As the presidency of Barack Obama comes to a close, the schools across the country named to honor him and first lady Michelle Obama paint a panorama of a divided nation, one separated by race, class, and place.
Many are located in places like Normandy, a struggling St. Louis-area enclave where unemployment rates are high and high school graduation rates are low.
The schools here are among the poorest and most segregated in Missouri. All but a handful of the 400 students at Normandy’s Barack Obama Elementary are black; almost all of them qualify for free or low-cost meals.
The racial and economic segregation that persists here can be found in Obama-named schools across the nation, from Los Angeles to Long Island.
More than 90 percent of students who attend the namesake schools are black and Latino. Fewer than 4 percent are white.
Students at the Obama schools are nearly 60 percent more likely to qualify for free or low-cost meals than their peers nationwide, according to an Education Week Research Center analysis of federal data.
A rural-urban divide also stratifies the schools: scattered throughout 11 states, the Obama schools are almost exclusively found in urban and suburban areas with 250,000 or more residents. They are concentrated on the East and West coasts and in metropolitan areas in the country’s mid-section, including three in the suburbs of President Obama’s adopted hometown of Chicago. None have cropped up in the small towns and sparsely populated areas that cover wide swaths of the country.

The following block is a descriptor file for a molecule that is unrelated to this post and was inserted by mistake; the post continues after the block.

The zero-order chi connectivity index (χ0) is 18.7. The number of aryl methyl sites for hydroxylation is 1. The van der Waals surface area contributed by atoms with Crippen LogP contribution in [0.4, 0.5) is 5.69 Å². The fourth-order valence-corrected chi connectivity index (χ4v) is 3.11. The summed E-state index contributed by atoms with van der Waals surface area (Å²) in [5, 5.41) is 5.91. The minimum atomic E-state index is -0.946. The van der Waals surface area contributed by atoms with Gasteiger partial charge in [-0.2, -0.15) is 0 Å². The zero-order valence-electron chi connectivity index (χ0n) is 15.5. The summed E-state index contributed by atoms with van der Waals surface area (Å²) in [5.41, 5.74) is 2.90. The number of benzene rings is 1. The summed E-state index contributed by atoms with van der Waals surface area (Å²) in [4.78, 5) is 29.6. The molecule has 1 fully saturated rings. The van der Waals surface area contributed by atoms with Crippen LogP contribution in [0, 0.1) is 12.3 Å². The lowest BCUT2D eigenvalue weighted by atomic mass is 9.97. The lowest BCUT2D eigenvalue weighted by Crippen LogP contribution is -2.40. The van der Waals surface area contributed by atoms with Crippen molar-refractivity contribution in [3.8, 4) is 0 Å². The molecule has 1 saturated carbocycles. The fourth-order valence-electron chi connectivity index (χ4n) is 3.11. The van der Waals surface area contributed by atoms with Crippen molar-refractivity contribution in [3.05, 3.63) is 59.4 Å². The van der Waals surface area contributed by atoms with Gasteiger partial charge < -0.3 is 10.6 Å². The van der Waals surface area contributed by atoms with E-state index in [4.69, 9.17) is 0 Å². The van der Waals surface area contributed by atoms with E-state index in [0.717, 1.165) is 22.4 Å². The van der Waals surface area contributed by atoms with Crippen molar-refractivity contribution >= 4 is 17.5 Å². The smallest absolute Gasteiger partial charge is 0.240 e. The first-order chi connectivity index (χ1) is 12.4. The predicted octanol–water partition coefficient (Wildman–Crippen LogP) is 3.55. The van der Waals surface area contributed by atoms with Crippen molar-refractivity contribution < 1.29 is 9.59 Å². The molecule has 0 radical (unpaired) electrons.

“When you look at the larger geography of naming schools, we do see a reaffirmation or reinforcement of segregated boundaries,” said Derek Alderman, a geographer at the University of Tennessee, Knoxville. “School names matter. It’s part of our larger way that we imagine ourselves and project our identities onto places and onto people.”
‘What We Could Be’
Naming schools for presidents has been Normandy’s tradition. The district’s two other elementary schools honor Thomas Jefferson and George Washington. The names of James Garfield and William Henry Harrison graced buildings in the past. When those schools were named, Normandy was a mostly white, middle-class bedroom community. Now more than 95 percent of the students in the district are black.
The idea to name the district’s brand-new elementary school for the country’s first black president came from those students.